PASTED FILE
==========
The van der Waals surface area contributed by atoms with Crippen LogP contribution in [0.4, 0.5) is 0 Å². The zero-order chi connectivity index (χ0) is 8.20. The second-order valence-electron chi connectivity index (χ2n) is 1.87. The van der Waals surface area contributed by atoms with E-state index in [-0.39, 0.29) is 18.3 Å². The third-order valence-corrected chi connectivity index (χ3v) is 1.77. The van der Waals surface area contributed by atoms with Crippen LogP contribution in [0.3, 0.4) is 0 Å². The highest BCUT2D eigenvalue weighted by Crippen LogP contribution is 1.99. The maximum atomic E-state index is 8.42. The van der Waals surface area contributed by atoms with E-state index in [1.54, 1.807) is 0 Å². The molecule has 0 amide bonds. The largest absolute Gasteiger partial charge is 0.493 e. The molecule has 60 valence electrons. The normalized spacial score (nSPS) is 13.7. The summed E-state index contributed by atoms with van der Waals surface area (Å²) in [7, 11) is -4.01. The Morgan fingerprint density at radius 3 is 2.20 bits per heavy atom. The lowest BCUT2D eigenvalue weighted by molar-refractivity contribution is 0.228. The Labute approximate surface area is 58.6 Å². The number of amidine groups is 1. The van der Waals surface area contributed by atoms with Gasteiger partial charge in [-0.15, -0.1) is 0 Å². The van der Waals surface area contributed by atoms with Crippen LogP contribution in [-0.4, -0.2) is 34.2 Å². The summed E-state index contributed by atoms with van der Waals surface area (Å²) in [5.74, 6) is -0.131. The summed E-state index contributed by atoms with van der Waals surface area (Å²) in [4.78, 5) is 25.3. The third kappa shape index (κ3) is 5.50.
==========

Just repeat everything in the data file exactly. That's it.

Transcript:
The van der Waals surface area contributed by atoms with Crippen LogP contribution in [0.4, 0.5) is 0 Å². The zero-order chi connectivity index (χ0) is 8.20. The second-order valence-electron chi connectivity index (χ2n) is 1.87. The van der Waals surface area contributed by atoms with E-state index in [-0.39, 0.29) is 18.3 Å². The third-order valence-corrected chi connectivity index (χ3v) is 1.77. The van der Waals surface area contributed by atoms with Crippen LogP contribution in [0.3, 0.4) is 0 Å². The highest BCUT2D eigenvalue weighted by Crippen LogP contribution is 1.99. The maximum atomic E-state index is 8.42. The van der Waals surface area contributed by atoms with E-state index in [1.54, 1.807) is 0 Å². The molecule has 0 amide bonds. The largest absolute Gasteiger partial charge is 0.493 e. The molecule has 60 valence electrons. The normalized spacial score (nSPS) is 13.7. The summed E-state index contributed by atoms with van der Waals surface area (Å²) in [7, 11) is -4.01. The Morgan fingerprint density at radius 3 is 2.20 bits per heavy atom. The lowest BCUT2D eigenvalue weighted by molar-refractivity contribution is 0.228. The Labute approximate surface area is 58.6 Å². The number of amidine groups is 1. The van der Waals surface area contributed by atoms with Gasteiger partial charge in [-0.15, -0.1) is 0 Å². The van der Waals surface area contributed by atoms with Crippen LogP contribution in [-0.4, -0.2) is 34.2 Å². The summed E-state index contributed by atoms with van der Waals surface area (Å²) in [5.74, 6) is -0.131. The summed E-state index contributed by atoms with van der Waals surface area (Å²) in [4.78, 5) is 25.3. The third kappa shape index (κ3) is 5.50.